Barnes TSX review

does it really matter what bullet you use if you make a marginal or poor shot?!
Yes it does. A double lung shot as example, marginal shot on African game but a shot most US hunter think is good. A fast expanding soft point will create much more damage and quickly put that animal down. A solid, or quite possibly these Barnes TSX, will not. A quartering towards you shot slightly back, one lung and liver, poor shot. You'd have a long tracking job with a bullet that doesn't expand and break away.
 
Last edited:
Bullet choices can be very personal but we often put too much thinking into it. Nowhere on the planet is a double lung shot marginal. African animals are tough but not magical. Use your favorite softs and get out in the field. Bullet placement is king. I can kill anything with a solid and the right shot angle but thankfully we can make better choices than that. We have great bullet choices today and the TSX is one of them. After awhile, these topics start to sound like Ford vs Chevy vs Toyota and my experience is better than your experience. Any premium soft will kill anything with proper placement.
 
Bullet choices can be very personal but we often put too much thinking into it. Nowhere on the planet is a double lung shot marginal. African animals are tough but not magical. Use your favorite softs and get out in the field. Bullet placement is king. I can kill anything with a solid and the right shot angle but thankfully we can make better choices than that. We have great bullet choices today and the TSX is one of them. After awhile, these topics start to sound like Ford vs Chevy vs Toyota and my experience is better than your experience. Any premium soft will kill anything with proper placement.
You're right about the Ford and Chevy Green Chile. My comment about double lung is related to the vitals of African game being tighter under the shoulder than N. American animals. Generally US hunters are aiming too far back on African game as a result. I also think that's due to US hunters not wanting to "waste" meat by driving one through the shoulders too.

Going back to the Ford and Chevy. I like the Barnes bullets for Buffalo as I don't need to think about a soft and solid combo. Based on what I experienced this year on my plains game hunt, I'd use Swift A Frames or Nosler Partitions next time.
 
Last edited:
I think it's very important to listen to the guides from whatever area you're hunting. I was in bear camp in Canada a few weeks ago and 5 of 10 shooters lost their bears due to shot placement. The guides were VERY clear about their directions. Ignore them at your own peril. PHs in Africa really prefer the shoulder shot to the behind the shoulder shot that Americans like. We need to listen to them. The terrain is very different in Africa. In the States you might be able to watch your animal run a bit and then fall. That's not usually the case in Africa.

You're right about the TSX on buffalo. I'm going next week with the 416 Rigby and 400 TSX. I'm not taking solids as that one bullet covers my needs. Some would say different but that has worked well for me and my PHs.
 
does it really matter what bullet you use if you make a marginal or poor shot?!
Absolutely, 100%. When hunting in Africa, do you want a bullet that looks all nice for photos to show off what a beautiful mushroom its made, or one that causes devastation and the most trauma that gives the best chance at finding your animal.
 
Absolutely, 100%. When hunting in Africa, do you want a bullet that looks all nice for photos to show off what a beautiful mushroom its made, or one that causes devastation and the most trauma that gives the best chance at finding your animal.

I likenicephotos
 
does it really matter what bullet you use if you make a marginal or poor shot?!

I think so too.

We don't want to talk about an extremely bad shot placement, such as in the stomach or rumen without much bleeding, but if an organ that bleeds heavily is hit, there are differences depending on how big the initial diameter of the bullet was and how well this bullet expands in the deep. A larger wound channel will always bleed more than a smaller one, shortening the following of a game. The quoted double lung shot is a good example of this, but also the lung and liver shot.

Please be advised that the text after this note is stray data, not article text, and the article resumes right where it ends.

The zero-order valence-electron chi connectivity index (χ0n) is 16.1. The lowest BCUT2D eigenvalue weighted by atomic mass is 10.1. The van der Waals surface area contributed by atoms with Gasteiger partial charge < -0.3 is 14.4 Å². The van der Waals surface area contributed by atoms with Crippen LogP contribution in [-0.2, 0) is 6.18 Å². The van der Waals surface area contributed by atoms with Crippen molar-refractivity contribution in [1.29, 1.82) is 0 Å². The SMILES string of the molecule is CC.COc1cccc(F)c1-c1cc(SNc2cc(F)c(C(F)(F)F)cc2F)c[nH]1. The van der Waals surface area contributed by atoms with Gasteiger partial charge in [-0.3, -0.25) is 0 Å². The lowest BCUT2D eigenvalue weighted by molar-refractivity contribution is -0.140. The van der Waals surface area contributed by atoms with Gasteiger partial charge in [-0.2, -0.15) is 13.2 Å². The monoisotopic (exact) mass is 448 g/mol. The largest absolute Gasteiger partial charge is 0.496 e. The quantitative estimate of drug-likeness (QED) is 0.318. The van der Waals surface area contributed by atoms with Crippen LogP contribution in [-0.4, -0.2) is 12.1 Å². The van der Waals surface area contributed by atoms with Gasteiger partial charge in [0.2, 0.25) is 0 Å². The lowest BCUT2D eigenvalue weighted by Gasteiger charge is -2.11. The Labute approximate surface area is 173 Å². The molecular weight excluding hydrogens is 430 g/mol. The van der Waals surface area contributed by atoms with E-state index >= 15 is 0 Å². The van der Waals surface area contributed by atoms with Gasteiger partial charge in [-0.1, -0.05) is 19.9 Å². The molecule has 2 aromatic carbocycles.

Define “poor shot” then. A partition and a tsx hit the stomach. Which is worse?
Texas heart shot?
Front leg?
Hippo on land or in water?
Elk in n America or kudu in Zimbabwe?
A poor shot is a poor shot semantics and guesswork aside
 
Absolutely, 100%. When hunting in Africa, do you want a bullet that looks all nice for photos to show off what a beautiful mushroom its made, or one that causes devastation and the most trauma that gives the best chance at finding your animal.
For that reason I use Nosler Ballistic Tip bullets when hunting black bears in swamps and for whitetail deer in the mountains. They create more carnage than any bullet type I've used and dramatically reduce the recovery period. For situations like these they are my "go to". I wouldn't use them on larger animals those, hence the conversation here.
 
Define “poor shot” then. A partition and a tsx hit the stomach. Which is worse?
Texas heart shot?
Front leg?
Hippo on land or in water?
Elk in n America or kudu in Zimbabwe?
A poor shot is a poor shot semantics and guesswork aside

It is certain that it is difficult to define what is a poor shot placement.

Normally a good shot placement is one that has hit the right spot as stated in the various manuals for hunting various game species. Unfortunately that still does not mean that after such shots the game will immediately collapse to death. Defining what is a poor shot placement is becomes more complicated. Perhaps this designation should be reserved for shots that are close to the ideal place on the game but not in it, shots that can also lead to the death of the game after different periods of time. One could also speak of marginal shot placement because they also often occur when game is shot at angles that are not optimal. For the rest, the term bad shot placement is much better, means shots that lead to non-letal wounds or unfortunately to wounds or mutilations that lead to death after a too long time. In conclusion, such a definition is not easy because there are too many differences from game to game and also depending on the situation at the moment and the place of hunting. Ultimately, everyone can use their own definition for their own shot placement.